A committee of expert and independent advisers to the Food and Drug Administration voted overwhelmingly to authorize the two-dose Novavax COVID-19 vaccine on Tuesday, with 21 of 22 committee members voting in favor of the vaccine and one member abstaining.
Endorsement is only for a two-dose primary series in adults, not for boosters. The FDA is not required to follow the advice of its committee — the Vaccines and Related Biological Products Advisory Committee (VRBPAC) — but the agency typically follows its advice. If the FDA authorizes the vaccine, the Centers for Disease Control and Prevention will need to approve its use before it becomes available.
The decision on the Novavax vaccine, which is already authorized in dozens of other countries, is not straightforward in the US. The vaccine has some advantages over currently approved vaccines, but it has several downsides.
In terms of design, the vaccine follows a more traditional recipe than the two mRNA-based COVID-19 vaccines or Johnson & Johnson’s adenovirus vector-based design. Both designs are relatively new and work by delivering genetic code for the SARS-CoV-2 spike protein to our cells, which then translate the code. The Novavax vaccine, on the other hand, is a protein subunit-based vaccine that directly delivers the SARS-CoV-2 spike protein to cells along with an adjuvant – which is an additive used in vaccines to improve immune responses to the vaccine. In this case, the adjuvant is derived from saponin compounds found in Chilean soap tree, which have been used in FDA-approved vaccines previously.
Generally, the protein subunit vaccine design is tested and reliable; it is already used in vaccines against flu, whooping cough (pertussis) and meningococcal infection, for example.
Who would make it?
Novavax leaned heavily towards traditional design in its speech to the FDA. Now that we’re more than two years into the pandemic and mRNA vaccines are readily available in the US, most people who want to get vaccinated have already had their shots. This raises a key question of what role Novavax’s vaccine has left to play and how it warrants “emergency use” authorization given the availability of other vaccines.
The company has firmly focused its traditional injections on vaccines, which the CDC estimates at about 27 million. They may be wary of the more innovative mRNA vaccines, but they may ultimately be persuaded to be vaccinated if they offer an alternative that is perceived as more conventional, Novavax argued.
“Millions of Americans today still haven’t been vaccinated,” said Greg Poland, director of the Mayo Vaccine Research Group, who spoke on behalf of Novavax at Tuesday’s meeting. “For those individuals who are not fully vaccinated and are waiting for another option, having a vaccine platform that multiple stakeholders – including regulators, clinicians and the public – are familiar with can help mitigate some of the challenges we face today.”
While some committee members were skeptical that another option would influence resistant ones, the FDA’s top vaccine regulator, Peter Marks, appeared to buy it. “We have a problem with vaccine acceptance that is very serious in the United States, and anything we can do to make people more comfortable accepting these potentially life-saving medical products is something that we feel we are obligated to do. “, said Mark. He also noted that some Americans are not able to obtain mRNA vaccines due to adverse reactions, so protein-based ones would be a welcome new option.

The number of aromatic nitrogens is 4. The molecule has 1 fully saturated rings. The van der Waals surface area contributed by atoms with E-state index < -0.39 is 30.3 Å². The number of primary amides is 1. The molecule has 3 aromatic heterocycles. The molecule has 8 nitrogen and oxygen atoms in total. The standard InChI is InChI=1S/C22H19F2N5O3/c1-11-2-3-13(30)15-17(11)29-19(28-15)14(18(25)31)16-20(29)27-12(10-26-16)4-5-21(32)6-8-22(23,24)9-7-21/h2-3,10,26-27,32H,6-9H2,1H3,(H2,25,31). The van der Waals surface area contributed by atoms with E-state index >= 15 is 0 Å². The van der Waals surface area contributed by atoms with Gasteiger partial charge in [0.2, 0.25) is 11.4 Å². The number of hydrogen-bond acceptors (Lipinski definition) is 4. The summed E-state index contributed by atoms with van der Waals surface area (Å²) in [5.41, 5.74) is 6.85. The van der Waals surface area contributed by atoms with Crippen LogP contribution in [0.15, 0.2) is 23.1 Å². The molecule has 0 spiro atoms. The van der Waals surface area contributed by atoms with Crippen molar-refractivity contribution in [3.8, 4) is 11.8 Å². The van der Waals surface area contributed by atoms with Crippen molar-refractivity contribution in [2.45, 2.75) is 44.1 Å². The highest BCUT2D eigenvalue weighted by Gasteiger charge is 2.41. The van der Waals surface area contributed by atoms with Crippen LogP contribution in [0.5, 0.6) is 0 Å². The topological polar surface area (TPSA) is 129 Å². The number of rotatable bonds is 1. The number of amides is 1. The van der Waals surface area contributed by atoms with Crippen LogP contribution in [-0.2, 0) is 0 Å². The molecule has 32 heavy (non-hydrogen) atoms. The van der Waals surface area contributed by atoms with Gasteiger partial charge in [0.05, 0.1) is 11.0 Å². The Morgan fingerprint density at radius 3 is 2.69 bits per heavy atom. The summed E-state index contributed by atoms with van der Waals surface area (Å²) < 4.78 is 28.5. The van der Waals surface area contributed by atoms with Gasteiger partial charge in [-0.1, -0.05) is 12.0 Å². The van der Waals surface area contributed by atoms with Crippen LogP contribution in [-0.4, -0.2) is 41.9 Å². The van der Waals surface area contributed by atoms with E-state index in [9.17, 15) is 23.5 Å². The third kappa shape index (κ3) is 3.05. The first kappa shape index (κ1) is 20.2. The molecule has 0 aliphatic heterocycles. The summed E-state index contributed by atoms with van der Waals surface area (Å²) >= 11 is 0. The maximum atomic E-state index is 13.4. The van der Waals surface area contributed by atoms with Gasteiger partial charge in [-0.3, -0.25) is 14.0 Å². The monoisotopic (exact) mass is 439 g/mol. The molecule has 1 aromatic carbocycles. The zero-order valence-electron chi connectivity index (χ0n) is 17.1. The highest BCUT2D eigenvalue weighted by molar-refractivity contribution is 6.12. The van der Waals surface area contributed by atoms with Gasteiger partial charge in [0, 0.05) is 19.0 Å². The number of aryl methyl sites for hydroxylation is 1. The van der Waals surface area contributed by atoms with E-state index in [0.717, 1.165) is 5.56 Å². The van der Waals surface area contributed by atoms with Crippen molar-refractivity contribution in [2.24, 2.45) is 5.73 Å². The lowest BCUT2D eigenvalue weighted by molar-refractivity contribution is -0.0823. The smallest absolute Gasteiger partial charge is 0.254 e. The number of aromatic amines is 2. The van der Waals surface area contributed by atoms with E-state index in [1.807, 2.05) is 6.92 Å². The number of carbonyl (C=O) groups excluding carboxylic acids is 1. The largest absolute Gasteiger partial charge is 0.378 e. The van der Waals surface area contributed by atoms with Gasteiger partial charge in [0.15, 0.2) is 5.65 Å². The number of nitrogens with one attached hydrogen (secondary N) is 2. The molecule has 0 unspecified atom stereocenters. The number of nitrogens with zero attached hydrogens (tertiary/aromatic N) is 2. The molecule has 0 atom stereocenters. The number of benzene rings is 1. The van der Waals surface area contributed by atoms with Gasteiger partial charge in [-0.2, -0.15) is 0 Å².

Efficacy, variants and safety
Novavax’s vaccine had solid efficacy estimates in a clinical trial published in February in the New England Journal of Medicine. In the trial of more than 29,000 participants, the vaccine had an estimated overall efficacy of 90.4% against symptomatic COVID-19. Vaccine safety data suggest that it is generally safe and well tolerated, although there may be a link to rare cases of cardiac inflammation (myocarditis) seen with mRNA vaccines.
That said, the test was completed last year before delta and omicron (with all their subvariants) emerged. It is unclear how the vaccine’s effectiveness will resist these newer variants.
The only abstention vote on Tuesday — cast by committee member Bruce Gellin, head of global public health strategy at the Rockefeller Foundation — was related to the variant problem. “The data we heard today and saw today was impressive,” Gellin said, particularly against harsh results. “But we don’t know if that attribute remains relevant today … we really don’t know if it’s likely to be effective going forward and how long that protection might last.”
He clarified that he did not want to vote against the vaccine, but would only offer a conditional vote in favor given the limited data.
storage and manufacturing
The Novavax vaccine has an advantage over mRNA vaccines in terms of storage. The vaccine does not need to be stored frozen; instead, it can be kept at refrigerator temperatures.
But, Novavax has had major manufacturing setbacks, which could mean any future launches will be slow. Last summer, its Texas subcontractor, Fujifilm Diosynth Biotechnologies, stopped manufacturing the vaccine after the FDA encountered problems at the facility. Novavax then moved to the Serum Institute of India. The questions arose at the FDA meeting on Tuesday, with the agency noting that it effectively had to ignore some of the company’s clinical trial data because the manufacturing processes for the doses had changed over time.